OCEANSIDE – The city continues its search for a sand replenishment source paired with a retention structure, a project made controversial due to the potential use of groins or other similar hard structures.
While groins — perpendicular structures extending into the water from shore to maintain updrift beaches and restrict longshore sediment transport — were not completely eliminated from the second phase of the project, they are an unlikely design solution, staff said, due to their tendency to deplete the sand supply to beaches immediately downdrift.
The Oceanside City Council granted the staff’s recommendation to pay GHD Inc. nearly $2.6 million from its American Rescue Plan Act funds for consultant services supporting the second phase of the Sand Nourishment and Retention Project on Jan. 25.
GHD will be working with city staff and sub-consultant Scripps Institute of Oceanography, which is providing base monitoring assessments of sand levels through the citizen science partnership with Save Oceanside Sand, a local group of beach and sand restoration advocates.
Two other sub-consultants include Moffatt and Nichol, a coastal engineering firm, and Resilient Cities Catalyst, a nonprofit helping the city with public outreach and curating a design competition inviting firms to create sand-nourishing and retaining structures, such as groins, artificial reefs or something else.
The design competition will bring three different potential solutions to the City Council for a final decision by the end of this year.
During phase two, staff will also develop an environmental impact report and seek permits from the California Coastal Commission, the Regional Water Quality Control Board and the U.S. Army Corps of Engineers for the project.
The project took a controversial turn during the first phase in 2021 when the City Council moved forward on a pilot program that would have tested a groin and sand bypass system. The plan promptly received pushback from organizations Surfrider Foundation and Sierra Club, as well as from Oceanside’s municipal neighbors to the south.
City staff noted that while the project doesn’t completely eliminate groins from the picture, the consultant isn’t pushing the use of groins either.
“If you read GHD’s proposal for phase two, groins are not mentioned once. The idea is to take a step back and look at more innovative solutions and bring those to the table,” said City Manager Jonathan Borrego. “I don’t expect a firm that is interested in doing a traditional groin project is going to fit that bill… From staff’s perspectives that’s not the direction that we see this project going.”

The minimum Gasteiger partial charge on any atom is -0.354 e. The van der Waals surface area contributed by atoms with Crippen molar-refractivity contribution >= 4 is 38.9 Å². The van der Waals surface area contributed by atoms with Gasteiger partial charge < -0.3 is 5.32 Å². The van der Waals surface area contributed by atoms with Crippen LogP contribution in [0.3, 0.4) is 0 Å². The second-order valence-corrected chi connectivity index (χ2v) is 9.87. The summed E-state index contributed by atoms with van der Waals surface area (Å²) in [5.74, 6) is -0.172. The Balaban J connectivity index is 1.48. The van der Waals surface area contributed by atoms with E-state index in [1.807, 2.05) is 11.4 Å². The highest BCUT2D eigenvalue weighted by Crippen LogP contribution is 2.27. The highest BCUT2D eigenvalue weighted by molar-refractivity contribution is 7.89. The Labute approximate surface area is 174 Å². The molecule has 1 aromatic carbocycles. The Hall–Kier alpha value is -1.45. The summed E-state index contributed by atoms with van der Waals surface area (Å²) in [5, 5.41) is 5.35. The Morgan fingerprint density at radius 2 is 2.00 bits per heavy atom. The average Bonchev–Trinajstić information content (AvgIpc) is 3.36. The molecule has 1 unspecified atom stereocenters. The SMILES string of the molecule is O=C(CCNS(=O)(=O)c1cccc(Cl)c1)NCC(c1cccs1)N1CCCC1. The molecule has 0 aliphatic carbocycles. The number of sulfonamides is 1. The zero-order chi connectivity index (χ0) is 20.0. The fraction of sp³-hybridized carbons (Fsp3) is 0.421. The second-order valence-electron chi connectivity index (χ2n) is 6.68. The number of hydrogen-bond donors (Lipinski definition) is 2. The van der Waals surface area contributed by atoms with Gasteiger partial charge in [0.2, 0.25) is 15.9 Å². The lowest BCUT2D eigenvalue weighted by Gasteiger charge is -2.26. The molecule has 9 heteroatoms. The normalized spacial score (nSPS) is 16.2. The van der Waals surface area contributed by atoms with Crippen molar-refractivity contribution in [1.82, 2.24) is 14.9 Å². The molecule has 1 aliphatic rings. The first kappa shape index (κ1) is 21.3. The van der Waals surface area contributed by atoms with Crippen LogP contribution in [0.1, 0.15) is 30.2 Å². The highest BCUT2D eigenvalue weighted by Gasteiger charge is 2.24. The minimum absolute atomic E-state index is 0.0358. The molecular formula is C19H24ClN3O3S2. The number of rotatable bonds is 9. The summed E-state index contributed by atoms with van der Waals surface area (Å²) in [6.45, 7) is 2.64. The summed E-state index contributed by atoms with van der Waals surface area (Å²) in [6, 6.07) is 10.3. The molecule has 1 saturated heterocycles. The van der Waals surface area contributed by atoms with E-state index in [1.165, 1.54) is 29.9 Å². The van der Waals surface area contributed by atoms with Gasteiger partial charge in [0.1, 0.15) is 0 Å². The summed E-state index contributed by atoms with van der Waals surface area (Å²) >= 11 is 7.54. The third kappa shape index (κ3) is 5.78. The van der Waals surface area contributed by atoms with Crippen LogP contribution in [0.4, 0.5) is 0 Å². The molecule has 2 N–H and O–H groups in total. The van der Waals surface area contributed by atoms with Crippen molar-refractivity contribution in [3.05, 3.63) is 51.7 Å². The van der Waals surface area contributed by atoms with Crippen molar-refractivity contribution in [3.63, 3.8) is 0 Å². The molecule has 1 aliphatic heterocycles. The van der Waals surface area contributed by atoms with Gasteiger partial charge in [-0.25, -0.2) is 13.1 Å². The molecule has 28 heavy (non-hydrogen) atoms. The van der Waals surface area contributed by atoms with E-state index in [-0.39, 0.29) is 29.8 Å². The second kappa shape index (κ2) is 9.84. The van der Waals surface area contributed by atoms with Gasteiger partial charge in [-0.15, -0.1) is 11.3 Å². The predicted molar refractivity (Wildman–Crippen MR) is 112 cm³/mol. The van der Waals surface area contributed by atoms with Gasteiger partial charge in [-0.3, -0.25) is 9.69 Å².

The public provided mixed views on the project at a Jan. 25 council meeting. While many spoke in support, others cited their concerns about groins not being completely eliminated as an option.
Those opposed to groins were concerned about the potential blockage of sand flowing south to beaches in Carlsbad, Encinitas, Solana Beach and Del Mar.
Some also noted that the California Coastal Commission would likely deny a project with groins anyway.
“It doesn’t give you the right to spend taxpayer money on hard structures that won’t pass,” said Sheri Mackin.
Mayor Esther Sanchez has also remained staunchly opposed to the use of groins but in favor of replenishing the beaches with more sand. She voted in support of the overall project but noted she would continue to reject groins as an option.
Oceanside has an 80-year history of sand erosion resulting from the construction of the Camp Pendleton boat basin during World War II and the city’s small craft harbor in 1963. Since the harbor’s construction, more than 20 million cubic yards of sand have been placed on Oceanside’s beaches to restore the shoreline.
Despite efforts to replenish the city’s beaches with sand from the harbor during its annual dredging process, most of that replacement sand is swiftly washed away.
“To keep just dumping sand on the beach and hoping for a different result is, to me, the definition of insanity,” said Councilmember Peter Weiss.
The city also hopes to find an alternative source of sand beside the harbor during phase two, as well as a retaining structure to keep the sand in place.
“The sand that we place needs to be retained because sand is a finite resource,” said Oceanside Coastal Zone Administrator Jayme Timberlake.
Timberlake previously served as the coastal zone administrator for Encinitas. During her time there, she worked on the Cardiff Living Shoreline Project, a project that constructed sand dunes from annual dredging and the San Elijo Lagoon Restoration Project on top of an engineered, 20-foot-deep revetment that spans a mile along the coast.
Timberlake noted that such a project could only happen along Oceanside’s remaining sandy beaches, which excludes everything south of Wisconsin Street.